Handyman Subcontractor, Corporate Name Changes & Qualifiers, Enforcement Action

Consumers may consider hiring a ‘handyman’ but how do the rules apply when a licensed contractor hires them?  I help a license qualifier find his way forward after walking away from a job. Finally, of interest to all, is our update on Board efforts to keep a level playing field for contractors …

Q:  As a licensed contractor, I try to play by the rules and carry Worker’s Comp, liability, and bonding.  Can I hire a ‘handyman’ as a subcontractor without having to pay ‘comp’ on him? He has a ‘handyman business license’ from our City and thinks this is adequate licensing. Also, does the law state a handyman can only charge $500 per day, per project, or per customer?   Thank you, I enjoy reading your posts.

A: I’ll answer your second question first.  If a project (time and materials) is $500 or more, a contractor’s license is required.  This is not by the day or customer.

If you hire anyone to work on your construction projects, he or she is either an employee or licensed contractor.  If he does not have a contractor’s license then you’ll need to cover him by Worker’s Compensation Insurance.  A ‘handyman business license’ has little or nothing to do with the issue.


Q: I resigned yesterday from the company where I have been the Qualifier for seven years.   I have an existing corporation and expect to have the new name soon.   Do you think I should apply under the current name or should I wait until the new name is finalized.  Your thoughts on the best route to follow?


A: Either route is acceptable.  You can apply for the license now and change the name later — after it’s issued — or wait until you have the “final” name registered with the State and then file the application.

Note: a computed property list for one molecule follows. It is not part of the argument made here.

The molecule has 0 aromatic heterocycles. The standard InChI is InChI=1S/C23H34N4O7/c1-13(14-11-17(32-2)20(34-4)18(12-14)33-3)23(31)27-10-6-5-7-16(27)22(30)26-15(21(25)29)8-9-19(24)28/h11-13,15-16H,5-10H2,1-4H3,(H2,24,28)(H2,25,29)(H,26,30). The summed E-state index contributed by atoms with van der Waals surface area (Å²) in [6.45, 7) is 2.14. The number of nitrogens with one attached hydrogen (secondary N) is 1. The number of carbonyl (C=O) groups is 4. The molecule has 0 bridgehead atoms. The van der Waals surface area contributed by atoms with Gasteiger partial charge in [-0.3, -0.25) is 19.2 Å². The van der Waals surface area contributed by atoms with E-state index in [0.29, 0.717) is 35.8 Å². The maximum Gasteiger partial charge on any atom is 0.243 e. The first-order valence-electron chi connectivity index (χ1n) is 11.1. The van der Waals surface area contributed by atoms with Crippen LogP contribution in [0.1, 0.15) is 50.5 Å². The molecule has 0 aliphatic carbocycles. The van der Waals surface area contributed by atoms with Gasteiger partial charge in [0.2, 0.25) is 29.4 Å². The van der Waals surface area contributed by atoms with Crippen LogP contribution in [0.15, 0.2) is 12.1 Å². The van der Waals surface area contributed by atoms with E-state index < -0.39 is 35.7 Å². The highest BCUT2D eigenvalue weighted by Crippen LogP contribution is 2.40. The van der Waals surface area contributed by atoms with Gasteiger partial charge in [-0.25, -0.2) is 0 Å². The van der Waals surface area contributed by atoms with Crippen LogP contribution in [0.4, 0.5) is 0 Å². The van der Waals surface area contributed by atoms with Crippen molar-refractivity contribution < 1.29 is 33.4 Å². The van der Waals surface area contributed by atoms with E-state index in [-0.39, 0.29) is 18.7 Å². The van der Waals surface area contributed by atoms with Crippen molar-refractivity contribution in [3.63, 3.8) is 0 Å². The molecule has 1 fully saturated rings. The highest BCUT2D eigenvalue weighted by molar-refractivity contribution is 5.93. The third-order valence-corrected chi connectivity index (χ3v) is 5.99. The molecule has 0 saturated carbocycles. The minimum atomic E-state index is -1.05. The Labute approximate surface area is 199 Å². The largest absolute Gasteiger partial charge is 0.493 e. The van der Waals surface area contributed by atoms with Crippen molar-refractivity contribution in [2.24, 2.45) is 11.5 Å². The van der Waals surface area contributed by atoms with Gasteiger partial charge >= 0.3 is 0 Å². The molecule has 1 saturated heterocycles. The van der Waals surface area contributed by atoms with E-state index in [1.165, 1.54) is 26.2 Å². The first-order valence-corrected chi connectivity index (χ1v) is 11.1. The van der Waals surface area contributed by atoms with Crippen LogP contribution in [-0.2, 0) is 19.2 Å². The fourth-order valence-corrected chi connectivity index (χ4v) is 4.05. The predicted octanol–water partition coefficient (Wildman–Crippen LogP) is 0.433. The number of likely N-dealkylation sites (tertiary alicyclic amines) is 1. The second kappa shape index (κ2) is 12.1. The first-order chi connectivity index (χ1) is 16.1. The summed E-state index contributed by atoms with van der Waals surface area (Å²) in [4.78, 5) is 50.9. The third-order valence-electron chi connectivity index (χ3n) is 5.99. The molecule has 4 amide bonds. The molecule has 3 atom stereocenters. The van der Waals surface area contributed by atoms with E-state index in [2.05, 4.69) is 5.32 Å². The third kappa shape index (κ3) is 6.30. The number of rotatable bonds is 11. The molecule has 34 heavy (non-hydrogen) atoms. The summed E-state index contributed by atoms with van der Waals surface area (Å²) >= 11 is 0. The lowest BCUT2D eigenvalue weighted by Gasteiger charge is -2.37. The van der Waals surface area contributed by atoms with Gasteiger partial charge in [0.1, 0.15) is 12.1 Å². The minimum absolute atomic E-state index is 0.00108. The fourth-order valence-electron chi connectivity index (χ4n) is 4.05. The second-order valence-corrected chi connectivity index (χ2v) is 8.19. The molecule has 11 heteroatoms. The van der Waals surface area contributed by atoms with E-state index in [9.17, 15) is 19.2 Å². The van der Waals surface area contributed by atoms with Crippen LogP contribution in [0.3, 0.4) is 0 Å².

The CSLB will check on the corporation name on file with the Secretary of State and this must be the same as on the contractor’s license application.

Contractor’s Note:  A local landscape contractor in Solano County has had enough.  As reported on a local Sacramento News station, he said unlicensed contractors are driving him out of business and he was looking for help from the Contractors Board.

CSLB spokesman Rick Lopes confirmed that authorities are putting together a sting operation as a result of multiple complaints lodged by this licensed contractor.  Lopes further stated that a statewide hiring freeze has hampered enforcement of unlicensed activity.  Out of 59 vacancies at the Contractors Board, half are in the enforcement division.

As I have highlighted several times in this column, the CSLB is completely funded by licensing fees paid by contractors.  The Board gets NO money from the State’s general fund.  This hiring freeze is not saving the State any money but is potentially costing legitimate contractors their livelihood.  While the Contractors Board is doing all it can to level the playing field, this hiring freeze is tying one arm behind their back.  If legitimate licensed contractors want more enforcement operations, they should contact their legislators and the Governor’s Office and demand that their licensing fees be used for their stated purpose.

Sometimes it is not the unlicensed individual that causes problems for consumers.  On occasion, it is the licensed contractor that comes to the attention of the CSLB Enforcement Unit.  In the Board’s most recent Newsletter, approx. 650 “former” contractors were listed as having their license revoked during the time period March 2010 to March 2011.  Some of the more common codes violated were Sections 7090.1 (failure to pay a civil penalty or comply with a correction order); 7107 (abandonment of contract); and 7085.6 (failure to comply with an arbitration award).